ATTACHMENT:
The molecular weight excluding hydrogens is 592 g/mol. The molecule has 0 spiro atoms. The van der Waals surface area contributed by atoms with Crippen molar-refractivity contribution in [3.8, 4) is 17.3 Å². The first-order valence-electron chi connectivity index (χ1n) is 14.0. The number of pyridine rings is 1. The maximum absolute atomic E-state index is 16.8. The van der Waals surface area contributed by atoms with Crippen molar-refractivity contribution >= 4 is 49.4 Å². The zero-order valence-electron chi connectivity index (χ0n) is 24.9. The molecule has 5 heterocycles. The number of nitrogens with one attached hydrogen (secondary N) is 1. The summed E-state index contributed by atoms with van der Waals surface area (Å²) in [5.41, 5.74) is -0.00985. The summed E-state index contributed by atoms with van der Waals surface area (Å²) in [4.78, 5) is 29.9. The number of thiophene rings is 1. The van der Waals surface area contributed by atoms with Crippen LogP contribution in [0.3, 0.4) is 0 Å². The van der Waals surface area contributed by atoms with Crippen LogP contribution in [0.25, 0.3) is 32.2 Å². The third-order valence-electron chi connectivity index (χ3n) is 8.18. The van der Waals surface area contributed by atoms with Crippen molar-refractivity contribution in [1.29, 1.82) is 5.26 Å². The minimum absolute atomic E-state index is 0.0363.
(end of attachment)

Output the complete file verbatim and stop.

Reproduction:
The molecular weight excluding hydrogens is 592 g/mol. The molecule has 0 spiro atoms. The van der Waals surface area contributed by atoms with Crippen molar-refractivity contribution in [3.8, 4) is 17.3 Å². The first-order valence-electron chi connectivity index (χ1n) is 14.0. The number of pyridine rings is 1. The maximum absolute atomic E-state index is 16.8. The van der Waals surface area contributed by atoms with Crippen molar-refractivity contribution >= 4 is 49.4 Å². The zero-order valence-electron chi connectivity index (χ0n) is 24.9. The molecule has 5 heterocycles. The number of nitrogens with one attached hydrogen (secondary N) is 1. The summed E-state index contributed by atoms with van der Waals surface area (Å²) in [5.41, 5.74) is -0.00985. The summed E-state index contributed by atoms with van der Waals surface area (Å²) in [4.78, 5) is 29.9. The number of thiophene rings is 1. The van der Waals surface area contributed by atoms with Crippen LogP contribution in [0.3, 0.4) is 0 Å². The van der Waals surface area contributed by atoms with Crippen LogP contribution in [0.25, 0.3) is 32.2 Å². The third-order valence-electron chi connectivity index (χ3n) is 8.18. The van der Waals surface area contributed by atoms with Crippen molar-refractivity contribution in [1.29, 1.82) is 5.26 Å². The minimum absolute atomic E-state index is 0.0363.